Pro Bowl Gets Lowest Overnight Since '07 Classified Advertisements Ex-Prudential Center Exec Sues Lamoriello Seahawks To Add 1,000 Seats To CenturyLink Field Belichick Defends Pats In Deflategate Presser Manfred Points To Focus On Youth NFL Launches Official YouTube Channel Super Bowl Ads Not Creating Buzz NHL ALL-Star Weekend Dazzles In Columbus Michigan's Harbaugh Ensured Scheduled Raises
SBD/August 12, 2014/Leagues and Governing BodiesPrint All
The three candidates to be the next MLB Commissioner -- MLB COO Rob Manfred, Exec VP/Business Tim Brosnan and Red Sox Chair Tom Werner -- will each make formal presentations tomorrow to the entire group of team owners during league meetings in Baltimore, according to league sources. The presentations, covering the scope of their candidacies and vision for the future of MLB, will happen prior to a scheduled vote Thursday, and represent a rare gathering of the full ownership for business purposes on the first day of the two-day league meetings. Typically, the first day of the quarterly sessions is devoted to smaller committee gatherings and a dinner among the owners, followed the next day by a general session of the entire ownership. But the commissioner succession vote, following a search conducted by a seven-owner committee appointed in May, has prompted a change in the typical meeting routine. Approval to succeed the retiring Bud Selig requires at least 23 of 30 owner votes. MLB and search committee executives declined to comment due to the sensitive nature of the matter (Eric Fisher, Staff Writer).
MANFRED MANN: Baseball writer Murray Chass reported it appears Manfred has the "support of 20 to 22 clubs, Werner six or seven and Brosnan one." One MLB official said that the Rays are "expected to support Manfred," and the Nationals are "leaning toward Manfred, but that is uncertain." Another official said that the Reds are "expected to vote for Brosnan on the first ballot because of his relationship" with Reds President & CEO Bob Castellini. But if no one is elected on the first ballot, the Reds are "expected to switch their vote to Manfred." If the Reds and the Rays vote for Manfred, he would have 22 votes, "one short of election." If Manfred receives 21 or 22 votes on the first ballot, it would be "difficult to see how the clubs," even under White Sox Chair Jerry Reinsdorf’s "heavy-handed politicking, could not accede to Selig’s wishes and give Manfred the additional vote or two that he needs for election" (MURRAYCHASS.com, 8/10). In N.Y., Sandomir & Schmidt note if neither Manfred nor Werner get the 23 votes required for election, that "could lead owners to turn" to Brosnan. They also could "reconsider" Brewers Owner Mark Attanasio or Rays Owner Stu Sternberg, both of whom "met with the search committee." If Werner gets eight votes, he "can block Manfred and make the process chaotic." The "history of several other commissioner elections shows that a deadlock among the known candidates can produce the unexpected -- and can damage the chances of the favorites" (NYTIMES.com, 8/12).
DOES WERNER HAVE A CASE? In Boston, Dan Shaughnessy writes, "Werner for commissioner? Please. The Red Sox 'chairman' is a nice guy, but he ran the Padres into the ground 20 years ago and nobody ever has been quite sure what he does for the Red Sox." However, Reinsdorf, Angels Owner Arte Moreno, and Red Sox Owner John Henry are "pushing for Werner." Reinsdorf believes Manfred has been "too soft on labor" and owners often "like having one of their own (Selig owned the Brewers) as commissioner." A Commissioner Werner would "no doubt be good for the Red Sox, but if Manfred is named, the Sox are liable to lose some of their sweetheart status, including the value of NESN when it comes to revenue sharing" (BOSTON GLOBE, 8/12).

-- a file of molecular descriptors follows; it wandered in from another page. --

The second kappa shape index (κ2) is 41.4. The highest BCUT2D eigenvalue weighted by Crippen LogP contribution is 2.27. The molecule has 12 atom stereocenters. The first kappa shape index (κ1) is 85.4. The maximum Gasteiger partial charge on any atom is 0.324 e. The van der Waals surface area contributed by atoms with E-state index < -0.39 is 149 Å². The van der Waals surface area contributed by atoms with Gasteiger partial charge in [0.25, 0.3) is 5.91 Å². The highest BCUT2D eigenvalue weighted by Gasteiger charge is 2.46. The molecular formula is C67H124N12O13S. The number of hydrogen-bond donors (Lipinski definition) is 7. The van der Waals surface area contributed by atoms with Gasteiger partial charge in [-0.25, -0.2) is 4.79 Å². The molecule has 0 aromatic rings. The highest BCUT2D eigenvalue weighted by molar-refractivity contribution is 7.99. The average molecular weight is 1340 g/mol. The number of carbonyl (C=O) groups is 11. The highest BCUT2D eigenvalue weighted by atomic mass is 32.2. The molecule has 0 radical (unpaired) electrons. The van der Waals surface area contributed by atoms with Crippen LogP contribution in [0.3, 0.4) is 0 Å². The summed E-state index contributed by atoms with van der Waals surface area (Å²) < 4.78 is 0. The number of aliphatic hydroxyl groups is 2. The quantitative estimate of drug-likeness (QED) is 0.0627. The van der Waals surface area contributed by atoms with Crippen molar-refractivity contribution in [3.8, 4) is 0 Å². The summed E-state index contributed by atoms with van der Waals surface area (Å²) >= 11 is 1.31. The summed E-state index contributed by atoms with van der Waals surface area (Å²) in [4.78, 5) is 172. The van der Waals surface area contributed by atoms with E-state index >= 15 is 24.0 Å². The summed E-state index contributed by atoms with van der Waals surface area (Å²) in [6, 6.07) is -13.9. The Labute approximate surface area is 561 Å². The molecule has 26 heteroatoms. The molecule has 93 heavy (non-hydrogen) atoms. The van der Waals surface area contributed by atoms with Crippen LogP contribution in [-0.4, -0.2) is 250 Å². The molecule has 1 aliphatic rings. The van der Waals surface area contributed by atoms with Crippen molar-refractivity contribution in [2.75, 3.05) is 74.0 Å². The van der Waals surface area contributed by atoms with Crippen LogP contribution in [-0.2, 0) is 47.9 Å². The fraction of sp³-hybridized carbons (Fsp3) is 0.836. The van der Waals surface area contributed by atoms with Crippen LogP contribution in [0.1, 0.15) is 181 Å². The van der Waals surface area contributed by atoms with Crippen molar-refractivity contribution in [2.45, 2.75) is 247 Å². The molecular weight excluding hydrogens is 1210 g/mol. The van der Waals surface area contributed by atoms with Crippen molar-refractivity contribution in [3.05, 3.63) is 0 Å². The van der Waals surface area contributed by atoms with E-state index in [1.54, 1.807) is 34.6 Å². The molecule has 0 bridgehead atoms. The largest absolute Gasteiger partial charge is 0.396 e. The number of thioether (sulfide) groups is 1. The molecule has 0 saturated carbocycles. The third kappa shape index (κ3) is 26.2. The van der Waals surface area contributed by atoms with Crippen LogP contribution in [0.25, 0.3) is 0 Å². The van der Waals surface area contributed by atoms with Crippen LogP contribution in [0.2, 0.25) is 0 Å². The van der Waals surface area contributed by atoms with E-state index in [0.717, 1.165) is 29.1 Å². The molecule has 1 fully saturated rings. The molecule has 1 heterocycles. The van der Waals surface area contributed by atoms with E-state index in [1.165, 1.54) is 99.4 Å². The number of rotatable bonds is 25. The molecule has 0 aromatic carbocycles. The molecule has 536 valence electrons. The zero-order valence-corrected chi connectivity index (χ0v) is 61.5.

A PLAYER'S TAKE: Cubs P and MLBPA player rep Carlos Villanueva, who is a member of the union's Exec Committee, said, "We don’t know who we’re going to be dealing with from the commissioner’s side. Hopefully it’s somebody that’ll come in and understand it’s all about the people, and we want to keep our game obviously going. Nobody wants a lockout or strike" (CHICAGO SUN-TIMES, 8/12).
The death of sprint car driver Kevin Ward Jr. on Saturday night has "prompted suggestions that rules are needed that keep drivers in their cars under caution until safety personnel arrive," according to Nate Ryan of USA TODAY. At least two dirt tracks in New York made changes yesterday, as Brewerton Speedway and Fulton Speedway "announced in a website release that drivers would be required to stay in their cars" following an accident. If a driver were to "exit the car during a yellow, the race would be placed under a red flag, and the penalty could include a fine or suspension." But there is an "entertainment component to driver altercations, which often are used by speedways in promotions geared toward selling tickets." Texas Motor Speedway President Eddie Gossage said that he would "support a rule that would limit the opportunity for such fracases." Gossage: "That is just common sense to have a rule that says guys stay in your cars. Obviously safety trumps entertainment. We can joke and carry on about it, but safety, safety, safety. It's a no-brainer in that regard" (USA TODAY, 8/12). North Carolina-based Carolina Speedway Promoter Clint Elkins said, "All of the people in the industry will try to learn from this. I'm sure this will prompt rule changes across the board." Former Charlotte Motor Speedway President Humpy Wheeler said that he "recommends drivers exit wrecked cars and stay beside them if they’re in a safe place near the edge of the track." Wheeler said that if the car is "in a dangerous spot ... drivers should move to the inside of the track when it is safe to do so." He added that this would "minimize the danger of getting caught in a burning car or getting hit by other cars" (CHARLOTTE OBSERVER, 8/12).